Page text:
Chun Doo Hwan and The Kwangju Uprising

Chun Doo Hwan (1980–1988)

Sadly, South Korean’s democratic impulses were thwarted again, as they had been at the close of Syngman Rhee’s reign. Once again the ROK’s powerful military establishment was the culprit. The new military strongman was Major General Chun Doo Hwan, chief of the Defense Security Command and a Park loyalist.

Chun had headed the investigation into Park’s assassination and together with an ally and friend, General Roh Tae Woo (b. 1932), had conducted the purge of the South Korean military in the immediate aftermath of Park’s death. In April 1980 Chun made himself head of the KCIA while keeping his post as commander of the Defense Security Command. At this moment, when a strong show of American support for democracy might have given pause to the ROK’s military, the American commander appeared to approve the coup that was in the making.

Protestors took to the streets. There were demonstrations of 50,000 in Seoul each day. On May 17, 1980, Chun declared martial law, closed the universities, dissolved the legislature, and banned all political activity. Thousands of political leaders and dissidents were arrested overnight on May 17–18, among them the three Kims—Kim Young Sam, Kim Dae Jung, and Kim Jong Pil.

The Kwangju Uprising

In the early morning of Sunday, May 18, 1980, soldiers seized Seoul and the provincial cities, setting up camps on the soccer fields of the various universities. The show of force and the effectiveness of military control quelled all resistance with relatively little bloodshed, except in the southwestern city of Kwangju, the center of South Cholla Province, a stronghold of the presidential candidate Kim Dae Jung.

On the second day of Chun’s coup d’état, an elite team of paratroopers launched a savage attack in Kwangju that unleashed a small-scale rebellion. On May 18 the paratroopers attacked a demonstration of about 500 Kwangju residents who were demanding the lifting of martial law.

In another country—even another dictatorship—this situation might have been met with bulletproof riot shields and tear gas. Instead, the paratroopers attacked with nightsticks and then bayonets, killing 200 people.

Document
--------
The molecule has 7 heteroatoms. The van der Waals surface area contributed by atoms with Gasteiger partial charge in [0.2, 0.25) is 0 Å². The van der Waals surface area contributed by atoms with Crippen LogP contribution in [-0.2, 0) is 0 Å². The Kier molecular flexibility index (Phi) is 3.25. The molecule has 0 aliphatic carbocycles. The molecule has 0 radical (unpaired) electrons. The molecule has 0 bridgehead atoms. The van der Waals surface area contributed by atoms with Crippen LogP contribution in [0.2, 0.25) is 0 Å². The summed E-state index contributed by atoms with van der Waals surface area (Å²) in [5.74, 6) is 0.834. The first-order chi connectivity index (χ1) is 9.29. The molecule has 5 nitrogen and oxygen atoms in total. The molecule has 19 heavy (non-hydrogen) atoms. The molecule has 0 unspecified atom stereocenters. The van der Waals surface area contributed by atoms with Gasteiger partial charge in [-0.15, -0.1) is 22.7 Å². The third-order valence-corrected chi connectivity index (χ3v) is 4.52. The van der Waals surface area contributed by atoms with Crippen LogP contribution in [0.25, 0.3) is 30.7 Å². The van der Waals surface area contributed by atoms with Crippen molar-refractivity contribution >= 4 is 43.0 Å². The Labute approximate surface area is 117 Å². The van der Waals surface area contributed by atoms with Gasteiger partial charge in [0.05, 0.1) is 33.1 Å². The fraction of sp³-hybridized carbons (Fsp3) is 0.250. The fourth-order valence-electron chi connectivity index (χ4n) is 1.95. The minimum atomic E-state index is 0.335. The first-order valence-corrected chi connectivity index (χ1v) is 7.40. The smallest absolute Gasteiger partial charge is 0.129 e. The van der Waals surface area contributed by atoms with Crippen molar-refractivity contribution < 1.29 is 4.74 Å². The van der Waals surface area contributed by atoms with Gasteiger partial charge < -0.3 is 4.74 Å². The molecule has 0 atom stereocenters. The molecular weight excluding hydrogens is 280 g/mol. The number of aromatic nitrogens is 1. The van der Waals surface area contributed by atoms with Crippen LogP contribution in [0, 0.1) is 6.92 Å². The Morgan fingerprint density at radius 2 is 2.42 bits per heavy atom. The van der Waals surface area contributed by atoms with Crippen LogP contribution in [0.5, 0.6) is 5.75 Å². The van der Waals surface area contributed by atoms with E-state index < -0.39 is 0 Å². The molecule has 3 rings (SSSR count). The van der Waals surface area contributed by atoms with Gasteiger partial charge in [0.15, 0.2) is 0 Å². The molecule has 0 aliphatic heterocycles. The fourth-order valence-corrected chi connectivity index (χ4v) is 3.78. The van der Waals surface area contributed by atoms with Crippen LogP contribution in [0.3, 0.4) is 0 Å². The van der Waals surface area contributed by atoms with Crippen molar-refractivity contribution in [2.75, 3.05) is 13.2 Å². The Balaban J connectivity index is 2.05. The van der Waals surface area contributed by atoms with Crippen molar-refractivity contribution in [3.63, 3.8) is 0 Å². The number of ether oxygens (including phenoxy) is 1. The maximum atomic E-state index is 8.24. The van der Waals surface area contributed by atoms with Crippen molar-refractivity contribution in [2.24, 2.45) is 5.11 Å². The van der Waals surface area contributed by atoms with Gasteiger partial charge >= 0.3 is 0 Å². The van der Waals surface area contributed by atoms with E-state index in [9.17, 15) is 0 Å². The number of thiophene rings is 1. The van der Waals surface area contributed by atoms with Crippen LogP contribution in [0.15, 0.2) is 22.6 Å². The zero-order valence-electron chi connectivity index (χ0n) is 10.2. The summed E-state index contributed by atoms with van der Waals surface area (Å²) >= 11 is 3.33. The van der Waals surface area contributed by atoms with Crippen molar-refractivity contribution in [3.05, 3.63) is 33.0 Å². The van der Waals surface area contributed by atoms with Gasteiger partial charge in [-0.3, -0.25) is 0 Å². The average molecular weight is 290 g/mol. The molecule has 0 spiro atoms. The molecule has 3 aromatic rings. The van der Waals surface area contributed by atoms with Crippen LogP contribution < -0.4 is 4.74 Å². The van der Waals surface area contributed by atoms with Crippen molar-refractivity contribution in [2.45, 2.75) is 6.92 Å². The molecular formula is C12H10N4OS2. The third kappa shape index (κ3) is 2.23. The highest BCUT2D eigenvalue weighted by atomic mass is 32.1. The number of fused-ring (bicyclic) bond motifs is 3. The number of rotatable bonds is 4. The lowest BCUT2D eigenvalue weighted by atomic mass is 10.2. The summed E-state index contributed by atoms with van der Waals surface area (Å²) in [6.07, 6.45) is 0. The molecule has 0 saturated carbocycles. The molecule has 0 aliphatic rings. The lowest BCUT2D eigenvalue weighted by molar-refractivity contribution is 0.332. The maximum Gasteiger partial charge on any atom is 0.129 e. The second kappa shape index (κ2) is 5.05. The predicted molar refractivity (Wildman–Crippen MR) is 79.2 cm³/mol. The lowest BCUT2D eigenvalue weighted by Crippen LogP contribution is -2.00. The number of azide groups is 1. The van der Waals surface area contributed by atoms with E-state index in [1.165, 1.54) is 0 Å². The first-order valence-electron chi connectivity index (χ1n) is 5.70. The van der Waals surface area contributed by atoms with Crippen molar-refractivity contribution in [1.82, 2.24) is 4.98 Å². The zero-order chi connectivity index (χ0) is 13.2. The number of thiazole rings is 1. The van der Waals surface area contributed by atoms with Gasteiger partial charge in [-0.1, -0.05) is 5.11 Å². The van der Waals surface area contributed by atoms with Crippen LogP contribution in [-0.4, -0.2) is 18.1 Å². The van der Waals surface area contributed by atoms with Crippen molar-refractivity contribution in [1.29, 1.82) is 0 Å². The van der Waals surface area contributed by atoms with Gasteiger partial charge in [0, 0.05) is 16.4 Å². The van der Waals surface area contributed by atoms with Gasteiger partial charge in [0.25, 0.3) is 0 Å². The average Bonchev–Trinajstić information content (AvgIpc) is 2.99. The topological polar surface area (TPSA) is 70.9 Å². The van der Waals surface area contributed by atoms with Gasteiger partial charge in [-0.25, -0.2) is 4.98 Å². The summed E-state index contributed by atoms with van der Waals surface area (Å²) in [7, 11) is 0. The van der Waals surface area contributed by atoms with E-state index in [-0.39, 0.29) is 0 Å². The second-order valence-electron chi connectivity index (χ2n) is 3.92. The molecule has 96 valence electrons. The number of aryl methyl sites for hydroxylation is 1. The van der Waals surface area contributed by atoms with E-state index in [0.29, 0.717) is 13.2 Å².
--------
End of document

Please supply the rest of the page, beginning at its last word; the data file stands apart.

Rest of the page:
Over the next week hundreds of thousands of Kwangju residents poured into the streets. Seizing weapons from local armories, they drove the paratroopers from the city, formed citizens’ councils, and appealed to the American embassy for intervention to negotiate an end to the crisis.

Not only did the Americans not respond, they permitted the release of ROK frontline troops from their duties along the DMZ to help suppress the rebellion, a move still remembered with bitterness in South Korea.

Loudspeakers from helicopters told people to disarm and return to their homes. Shortly before dawn on May 27 soldiers entered the city, shooting at those who refused to disarm. The paratroopers and regular solders quickly managed to secure the city.

About 30 civilians died defending the provincial capitol, which the Kwangju resistance fighters had taken over as their headquarters. Altogether more than 200 were killed and several hundred more injured.

Chun arrested Kim Dae Jung on May 18, blaming him for the rebel-lion that started after his arrest. Kim was found guilty in a show trial and but for American pressure would have been executed; he was sen-tenced instead to life in prison.

By September 1980 Chun compelled Interim President Choi Kyu Ha to resign, and Chun assumed the office of interim president of the Republic of Korea. Subsequently, he was elected to a five-year term under a new constitution in February 1981. The new constitution provided for an electoral college that would elect the president, many of the electors being appointees of Chun.

Soon after Ronald Reagan’s inauguration in January 1981, the new U.S. president invited the new ROK president to visit, the first head of state to be invited as an official visitor. Just before his visit to the United States, Chun broke up the Chonggye Garmet Workers Union, the union that had begun with the suicide of Chon Taeil.

Adding to the previous regime’s arsenal of antilabor tools, Chun created a special force of strike-breakers, the “white skulls” (paekkol). The white skulls were skilled in Asian martial arts and equipped with protective padding, shields, and motorcycles. Within a few years workers arrested under South Korea’s National Security Law constituted a third of all political prisoners.